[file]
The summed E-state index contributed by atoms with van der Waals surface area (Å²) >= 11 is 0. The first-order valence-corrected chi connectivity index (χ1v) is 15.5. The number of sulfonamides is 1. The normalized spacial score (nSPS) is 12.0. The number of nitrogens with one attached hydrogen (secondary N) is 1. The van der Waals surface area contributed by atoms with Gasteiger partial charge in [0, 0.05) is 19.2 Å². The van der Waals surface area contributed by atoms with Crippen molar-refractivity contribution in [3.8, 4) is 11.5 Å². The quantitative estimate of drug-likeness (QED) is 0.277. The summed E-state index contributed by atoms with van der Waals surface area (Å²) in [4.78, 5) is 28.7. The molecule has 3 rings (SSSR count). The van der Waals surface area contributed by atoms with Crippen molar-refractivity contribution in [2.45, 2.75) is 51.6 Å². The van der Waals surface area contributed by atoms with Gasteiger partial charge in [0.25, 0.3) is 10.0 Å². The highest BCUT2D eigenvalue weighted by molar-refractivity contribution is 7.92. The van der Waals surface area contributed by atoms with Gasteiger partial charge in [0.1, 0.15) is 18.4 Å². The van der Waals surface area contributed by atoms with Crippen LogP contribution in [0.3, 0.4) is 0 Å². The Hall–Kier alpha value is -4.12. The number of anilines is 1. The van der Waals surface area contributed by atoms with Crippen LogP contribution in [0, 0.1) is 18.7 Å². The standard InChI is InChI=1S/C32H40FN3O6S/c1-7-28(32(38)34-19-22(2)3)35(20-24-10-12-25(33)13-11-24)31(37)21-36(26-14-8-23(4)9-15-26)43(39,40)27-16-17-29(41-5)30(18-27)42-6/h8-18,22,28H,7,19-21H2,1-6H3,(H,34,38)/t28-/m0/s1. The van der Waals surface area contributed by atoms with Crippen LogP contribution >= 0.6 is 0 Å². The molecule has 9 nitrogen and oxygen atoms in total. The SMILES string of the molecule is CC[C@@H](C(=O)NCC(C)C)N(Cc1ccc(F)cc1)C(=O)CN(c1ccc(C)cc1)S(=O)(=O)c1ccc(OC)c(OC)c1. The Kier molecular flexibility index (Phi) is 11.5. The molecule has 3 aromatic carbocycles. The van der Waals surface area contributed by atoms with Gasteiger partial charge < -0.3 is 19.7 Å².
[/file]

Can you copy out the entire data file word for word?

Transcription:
The summed E-state index contributed by atoms with van der Waals surface area (Å²) >= 11 is 0. The first-order valence-corrected chi connectivity index (χ1v) is 15.5. The number of sulfonamides is 1. The normalized spacial score (nSPS) is 12.0. The number of nitrogens with one attached hydrogen (secondary N) is 1. The van der Waals surface area contributed by atoms with Gasteiger partial charge in [0, 0.05) is 19.2 Å². The van der Waals surface area contributed by atoms with Crippen molar-refractivity contribution in [3.8, 4) is 11.5 Å². The quantitative estimate of drug-likeness (QED) is 0.277. The summed E-state index contributed by atoms with van der Waals surface area (Å²) in [4.78, 5) is 28.7. The molecule has 3 rings (SSSR count). The van der Waals surface area contributed by atoms with Crippen molar-refractivity contribution in [2.45, 2.75) is 51.6 Å². The van der Waals surface area contributed by atoms with Gasteiger partial charge in [0.25, 0.3) is 10.0 Å². The highest BCUT2D eigenvalue weighted by molar-refractivity contribution is 7.92. The van der Waals surface area contributed by atoms with Gasteiger partial charge in [0.1, 0.15) is 18.4 Å². The van der Waals surface area contributed by atoms with Crippen LogP contribution in [0.3, 0.4) is 0 Å². The Hall–Kier alpha value is -4.12. The number of anilines is 1. The van der Waals surface area contributed by atoms with Crippen LogP contribution in [0, 0.1) is 18.7 Å². The standard InChI is InChI=1S/C32H40FN3O6S/c1-7-28(32(38)34-19-22(2)3)35(20-24-10-12-25(33)13-11-24)31(37)21-36(26-14-8-23(4)9-15-26)43(39,40)27-16-17-29(41-5)30(18-27)42-6/h8-18,22,28H,7,19-21H2,1-6H3,(H,34,38)/t28-/m0/s1. The van der Waals surface area contributed by atoms with Crippen LogP contribution >= 0.6 is 0 Å². The molecule has 9 nitrogen and oxygen atoms in total. The SMILES string of the molecule is CC[C@@H](C(=O)NCC(C)C)N(Cc1ccc(F)cc1)C(=O)CN(c1ccc(C)cc1)S(=O)(=O)c1ccc(OC)c(OC)c1. The Kier molecular flexibility index (Phi) is 11.5. The molecule has 3 aromatic carbocycles. The van der Waals surface area contributed by atoms with Gasteiger partial charge < -0.3 is 19.7 Å².